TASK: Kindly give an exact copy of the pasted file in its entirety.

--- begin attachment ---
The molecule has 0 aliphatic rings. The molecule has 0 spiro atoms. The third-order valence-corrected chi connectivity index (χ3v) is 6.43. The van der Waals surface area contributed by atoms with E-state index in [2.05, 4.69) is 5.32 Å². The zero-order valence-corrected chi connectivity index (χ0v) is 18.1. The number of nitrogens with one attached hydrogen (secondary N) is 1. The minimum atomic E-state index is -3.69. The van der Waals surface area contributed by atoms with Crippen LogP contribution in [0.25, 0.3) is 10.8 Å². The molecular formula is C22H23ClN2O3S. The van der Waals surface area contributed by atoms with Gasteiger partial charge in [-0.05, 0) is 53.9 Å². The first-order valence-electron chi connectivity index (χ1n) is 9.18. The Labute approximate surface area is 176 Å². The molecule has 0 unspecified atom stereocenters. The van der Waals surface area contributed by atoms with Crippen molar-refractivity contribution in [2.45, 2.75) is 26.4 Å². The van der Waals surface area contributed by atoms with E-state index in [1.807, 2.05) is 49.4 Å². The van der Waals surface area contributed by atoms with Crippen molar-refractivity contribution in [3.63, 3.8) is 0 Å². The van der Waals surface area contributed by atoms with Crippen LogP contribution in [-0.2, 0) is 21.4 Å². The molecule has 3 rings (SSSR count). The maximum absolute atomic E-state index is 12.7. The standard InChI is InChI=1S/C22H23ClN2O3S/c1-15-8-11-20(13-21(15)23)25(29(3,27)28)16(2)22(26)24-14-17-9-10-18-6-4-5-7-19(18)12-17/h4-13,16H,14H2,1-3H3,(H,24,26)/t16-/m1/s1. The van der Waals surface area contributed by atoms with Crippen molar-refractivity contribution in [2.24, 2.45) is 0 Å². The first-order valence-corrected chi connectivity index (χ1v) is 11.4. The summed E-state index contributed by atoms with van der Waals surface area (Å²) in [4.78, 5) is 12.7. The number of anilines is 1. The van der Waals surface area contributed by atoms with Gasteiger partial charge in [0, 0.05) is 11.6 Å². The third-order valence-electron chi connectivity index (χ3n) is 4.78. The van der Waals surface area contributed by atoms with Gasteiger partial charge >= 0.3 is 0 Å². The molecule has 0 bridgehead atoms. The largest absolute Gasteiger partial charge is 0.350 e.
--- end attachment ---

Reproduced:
The molecule has 0 aliphatic rings. The molecule has 0 spiro atoms. The third-order valence-corrected chi connectivity index (χ3v) is 6.43. The van der Waals surface area contributed by atoms with E-state index in [2.05, 4.69) is 5.32 Å². The zero-order valence-corrected chi connectivity index (χ0v) is 18.1. The number of nitrogens with one attached hydrogen (secondary N) is 1. The minimum atomic E-state index is -3.69. The van der Waals surface area contributed by atoms with Crippen LogP contribution in [0.25, 0.3) is 10.8 Å². The molecular formula is C22H23ClN2O3S. The van der Waals surface area contributed by atoms with Gasteiger partial charge in [-0.05, 0) is 53.9 Å². The first-order valence-electron chi connectivity index (χ1n) is 9.18. The Labute approximate surface area is 176 Å². The molecule has 0 unspecified atom stereocenters. The van der Waals surface area contributed by atoms with Crippen molar-refractivity contribution in [2.45, 2.75) is 26.4 Å². The van der Waals surface area contributed by atoms with E-state index in [1.807, 2.05) is 49.4 Å². The van der Waals surface area contributed by atoms with Crippen molar-refractivity contribution in [3.63, 3.8) is 0 Å². The van der Waals surface area contributed by atoms with Crippen LogP contribution in [-0.2, 0) is 21.4 Å². The molecule has 3 rings (SSSR count). The maximum absolute atomic E-state index is 12.7. The standard InChI is InChI=1S/C22H23ClN2O3S/c1-15-8-11-20(13-21(15)23)25(29(3,27)28)16(2)22(26)24-14-17-9-10-18-6-4-5-7-19(18)12-17/h4-13,16H,14H2,1-3H3,(H,24,26)/t16-/m1/s1. The van der Waals surface area contributed by atoms with Crippen molar-refractivity contribution in [2.24, 2.45) is 0 Å². The first-order valence-corrected chi connectivity index (χ1v) is 11.4. The summed E-state index contributed by atoms with van der Waals surface area (Å²) in [4.78, 5) is 12.7. The number of anilines is 1. The van der Waals surface area contributed by atoms with Gasteiger partial charge in [0, 0.05) is 11.6 Å². The third-order valence-electron chi connectivity index (χ3n) is 4.78. The van der Waals surface area contributed by atoms with Gasteiger partial charge >= 0.3 is 0 Å². The molecule has 0 bridgehead atoms. The largest absolute Gasteiger partial charge is 0.350 e.